Oral allergy syndrome (OAS), an allergic reaction to proteins in fruits or vegetables, affects many people who suffer from seasonal pollen allergies. Over the past years, OAS medical professionals and allergy sufferers have given more focus to this interesting condition.

What is OAS?

Some fresh fruits and vegetables contain proteins similar to those found in pollen. This is why OAS is also known as Pollen-Food Allergy Syndrome (PFAS).

Most allergists define OAS as a cross-reactivity reaction, where a person develops an allergic reaction after eating certain raw fruits or vegetables. This reaction includes visible symptoms like itching and redness of the mouth, lips, and throat.

In simpler terms, the person is not allergic to the food but rather to the proteins inside the food that are similar to pollen proteins. Their immune systems cannot differentiate between pollen and food proteins. Because of that, the immune system mistakenly causes an allergic reaction as if that person was exposed to the pollen itself.

Unlike seasonal allergies, OAS can occur at any time of year when a trigger food is eaten. However, the symptoms are often worse during allergy season.

Why is it called “Oral” allergy syndrome?

The majority of OAS symptoms – if not all – are focused in the mouth region. These symptoms include redness, mild swelling, and itching of the lips, face, tongue, cheeks, or throat. OAS can cause more severe reactions like chest tightness, difficulty breathing, and loss of consciousness in extreme cases.

How is OAS different from food allergy?

Although OAS sounds like a food allergy, it is quite different. A food allergy is a sensitivity to the proteins in a specific type of food, most commonly milk, eggs, peanuts, tree nuts, fish, shellfish, wheat, and soy. However, a person with an OAS has no food allergy but still develops mild allergic reactions in their mouth after eating certain foods.

Prick and blood allergy tests are used to determine if a person is allergic to a particular substance. People with OAS test negative for food allergies on these tests. That OAS allergic reaction is not associated with the food itself but with other proteins in the food that resemble the proteins in a pollen to which they have a sensitivity.

Unlike food allergies, OAS symptoms are usually mild, limited to redness, itching, and slight swelling of the mouth's tissues. Very few people develop severe allergic reactions such as tightness of the throat or chest, hives, difficulty breathing, vomiting, or loss of consciousness.

Another key difference is the timeframe of the development of the symptoms. Symptoms of food allergies often appear approximately 2 hours after consumption, and in some cases, occur up to 6 hours later. With OAS, symptoms may start to appear as soon as 5 to 20 minutes after consuming the food.

There is also a connection between mold and food allergies. While a person may not be allergic to a specific food, they may be allergic to mold that accumulates on the surface of the food. A mold allergy could cause reactions similar to the OAS response. These should not be confused with symptoms of OAS, which tend to be concentrated in the mouth and face.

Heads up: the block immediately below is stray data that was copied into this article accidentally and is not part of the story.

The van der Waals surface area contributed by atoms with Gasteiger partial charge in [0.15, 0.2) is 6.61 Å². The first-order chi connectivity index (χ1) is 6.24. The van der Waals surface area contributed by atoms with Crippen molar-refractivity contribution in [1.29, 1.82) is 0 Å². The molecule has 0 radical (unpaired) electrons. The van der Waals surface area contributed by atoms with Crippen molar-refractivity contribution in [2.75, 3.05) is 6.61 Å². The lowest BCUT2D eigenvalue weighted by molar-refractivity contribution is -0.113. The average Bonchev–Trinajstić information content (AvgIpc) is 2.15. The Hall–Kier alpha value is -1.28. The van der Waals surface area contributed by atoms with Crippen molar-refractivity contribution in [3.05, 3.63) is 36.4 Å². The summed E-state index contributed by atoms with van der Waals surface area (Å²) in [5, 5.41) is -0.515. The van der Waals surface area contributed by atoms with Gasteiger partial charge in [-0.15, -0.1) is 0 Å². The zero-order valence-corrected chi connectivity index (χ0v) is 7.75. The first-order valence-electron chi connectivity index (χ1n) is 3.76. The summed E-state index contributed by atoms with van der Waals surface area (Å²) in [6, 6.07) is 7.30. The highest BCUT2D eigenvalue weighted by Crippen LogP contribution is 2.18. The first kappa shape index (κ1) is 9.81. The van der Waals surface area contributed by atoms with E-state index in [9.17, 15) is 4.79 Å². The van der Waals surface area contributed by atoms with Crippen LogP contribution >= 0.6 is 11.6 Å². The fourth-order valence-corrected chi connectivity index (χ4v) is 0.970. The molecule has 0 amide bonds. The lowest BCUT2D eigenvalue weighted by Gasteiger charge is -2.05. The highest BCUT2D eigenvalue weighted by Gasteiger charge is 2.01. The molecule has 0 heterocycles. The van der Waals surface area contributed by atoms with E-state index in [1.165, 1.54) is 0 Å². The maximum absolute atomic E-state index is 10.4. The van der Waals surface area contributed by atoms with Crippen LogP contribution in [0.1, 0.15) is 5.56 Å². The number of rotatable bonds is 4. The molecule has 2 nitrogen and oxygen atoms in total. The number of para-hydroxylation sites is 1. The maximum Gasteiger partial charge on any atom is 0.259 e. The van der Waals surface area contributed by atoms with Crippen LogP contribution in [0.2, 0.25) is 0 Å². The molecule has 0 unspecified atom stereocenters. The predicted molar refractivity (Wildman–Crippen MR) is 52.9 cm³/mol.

What to be on the lookout for?

Each specific pollen allergen is associated with fruits and vegetables that have similar proteins. Examples include:


Birch tree pollen allergy: pitted fruits (apples, peaches, pears, and apricots) as well as carrots, celery, and parsley


Timothy and orchard grass allergy: oranges, tomatoes, and white potatoes


Ragweed allergy: melons (cantaloupes, watermelon, and honeydew) as well as zucchini


Mugwort allergy: vegetables (bell peppers, broccoli, and cabbage) as well as spices (black pepper, caraway, and aniseed)

Parents might notice signs of picky eating in their children, but fussy appetites could be because of an allergic reaction in the child's mouth. If this happens, ask the child if their mouth or throat is itching or feels swollen. A child may not even be aware that they are experiencing these symptoms and needs an adult's help to identify them.

Heat destroys the proteins that cause these allergic reactions. In the case of children’s OAS, if the child accepts the food in a cooked or canned form, it could be further evidence of an underlying allergy.

For adults, the symptoms are the same - itching, swelling, and redness in the mouth, throat, and face. If you experience these symptoms, especially after eating known trigger foods, you may have OAS.

How to deal with OAS?

When addressing OAS, the most important thing is first to make sure there is no actual food allergy present. Food allergies can be life-threatening and need to be treated immediately. The only way to determine if the reaction is from a food allergy is through a skin prick or blood test.

If testing in either form is negative, the fruit or vegetable that caused OAS can likely be safely consumed. However, neutralizing the proteins that can cause OAS can also reduce the risk. Cooking the food destroys the allergenic proteins, while peeling fruit or vegetables may remove the most concentrated proteins from the skin.

OAS symptoms are treated the same as inhalant allergies. For example, over-the-counter antihistamines can reduce reactions in some cases.

But the most effective way to eliminate OAS symptoms is through immunotherapy. Your allergist can give you an intradermal allergy screening test to determine your sensitivity, then explain treatment options like immunotherapy shots or drops. Immunotherapy is a long-term solution to allergies that can help you live a happy, symptom-free life.

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